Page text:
Historical Notes on Hazelnut in Oregon. Hummer, K. E. 556:25–28.
Historical Notes on Hazelnut in Oregon [link]Paper  abstract   bibtex   
Since the glacial age, Corylus L., the hazelnut (filbert), has provided food for indigenous peoples throughout the Northern Hemisphere. Corylus cornuta var. californica (A. D.C.) W.M. Sharp, native throughout Oregon and California, was eaten by Indian tribes and was bartered to explorers such as Lewis and Clark, in 1805, and botanist David Douglas, in 1825, during their journeys in this territory. Shortly after 1847, Henderson Lewelling, an early Oregon nurseryman, first imported C. avellana 'Cob' filbert nuts from England and 'Red Aveline' nuts from Hapsburg, Austria. In the mid-1850's hazelnuts were brought to Scottsburg, OR. Three 150 year-old C. avellana trees can now be seen in this town. These are probably the oldest hazelnut trees in Oregon. In 1885, nurseryman Felix Gillet, a Frenchman who moved to Nevada City, CA, sold specific varieties of hazelnut trees throughout the Northwest. He distributed 'Barcelona' which is widely planted in Oregon today. In 1886, George Steel bought 86 seedlings from Gillet for planting in Portland. In 1900, George A. Dorris of Springfield, Oregon, developed the first significant hazelnut acreage with the varieties 'Barcelona,' 'DuChilly,' 'White Aveline,' 'Red Aveline,' and 'Daviana.' In 1905, he bought more than 200 trees from J. B. Pilkington, a Portland nurseryman. During the next two years, hazelnut orchards were started in Wilsonville, Gresham, Newberg, Dundee, and Dilley. By 1950, Oregon produced 5,350 tons of hazelnuts. This production has increased almost nine-fold in recent years. The Oregon Agricultural Experiment Station has been studying hazelnuts since 1908, and the U.S. Department of Agriculture has been involved in hazelnut research in Oregon since 1929.
@article{hummerHistoricalNotesHazelnut2001,
  title = {Historical Notes on Hazelnut in {{Oregon}}},
  author = {Hummer, K. E.},
  date = {2001},
  journaltitle = {Acta Horticulturae},
  volume = {556},
  pages = {25--28},
  issn = {0567-7572},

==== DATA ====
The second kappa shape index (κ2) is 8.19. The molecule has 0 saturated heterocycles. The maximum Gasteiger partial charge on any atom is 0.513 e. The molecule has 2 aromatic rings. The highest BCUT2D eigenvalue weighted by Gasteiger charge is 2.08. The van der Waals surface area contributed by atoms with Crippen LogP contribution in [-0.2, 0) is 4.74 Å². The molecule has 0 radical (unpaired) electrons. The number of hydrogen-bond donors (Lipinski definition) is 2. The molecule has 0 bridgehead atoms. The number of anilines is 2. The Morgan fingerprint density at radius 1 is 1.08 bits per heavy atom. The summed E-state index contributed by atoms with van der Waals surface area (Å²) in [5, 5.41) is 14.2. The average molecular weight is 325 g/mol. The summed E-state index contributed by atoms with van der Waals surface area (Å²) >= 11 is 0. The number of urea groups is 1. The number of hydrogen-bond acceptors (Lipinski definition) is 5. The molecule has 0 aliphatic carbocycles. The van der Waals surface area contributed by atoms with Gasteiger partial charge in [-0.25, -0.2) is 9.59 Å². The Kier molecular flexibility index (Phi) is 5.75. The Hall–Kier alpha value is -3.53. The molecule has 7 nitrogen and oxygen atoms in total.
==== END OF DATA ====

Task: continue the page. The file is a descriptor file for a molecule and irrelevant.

url = {http://mfkp.org/INRMM/article/13528684},
  abstract = {Since the glacial age, Corylus L., the hazelnut (filbert), has provided food for indigenous peoples throughout the Northern Hemisphere. Corylus cornuta var. californica (A. D.C.) W.M. Sharp, native throughout Oregon and California, was eaten by Indian tribes and was bartered to explorers such as Lewis and Clark, in 1805, and botanist David Douglas, in 1825, during their journeys in this territory. Shortly after 1847, Henderson Lewelling, an early Oregon nurseryman, first imported C. avellana 'Cob' filbert nuts from England and 'Red Aveline' nuts from Hapsburg, Austria. In the mid-1850's hazelnuts were brought to Scottsburg, OR. Three 150 year-old C. avellana trees can now be seen in this town. These are probably the oldest hazelnut trees in Oregon. In 1885, nurseryman Felix Gillet, a Frenchman who moved to Nevada City, CA, sold specific varieties of hazelnut trees throughout the Northwest. He distributed 'Barcelona' which is widely planted in Oregon today. In 1886, George Steel bought 86 seedlings from Gillet for planting in Portland. In 1900, George A. Dorris of Springfield, Oregon, developed the first significant hazelnut acreage with the varieties 'Barcelona,' 'DuChilly,' 'White Aveline,' 'Red Aveline,' and 'Daviana.' In 1905, he bought more than 200 trees from J. B. Pilkington, a Portland nurseryman. During the next two years, hazelnut orchards were started in Wilsonville, Gresham, Newberg, Dundee, and Dilley. By 1950, Oregon produced 5,350 tons of hazelnuts. This production has increased almost nine-fold in recent years. The Oregon Agricultural Experiment Station has been studying hazelnuts since 1908, and the U.S. Department of Agriculture has been involved in hazelnut research in Oregon since 1929.},
  keywords = {*imported-from-citeulike-INRMM,~INRMM-MiD:c-13528684,corylus-avellana,forest-resources,historical-perspective,oregon}
}
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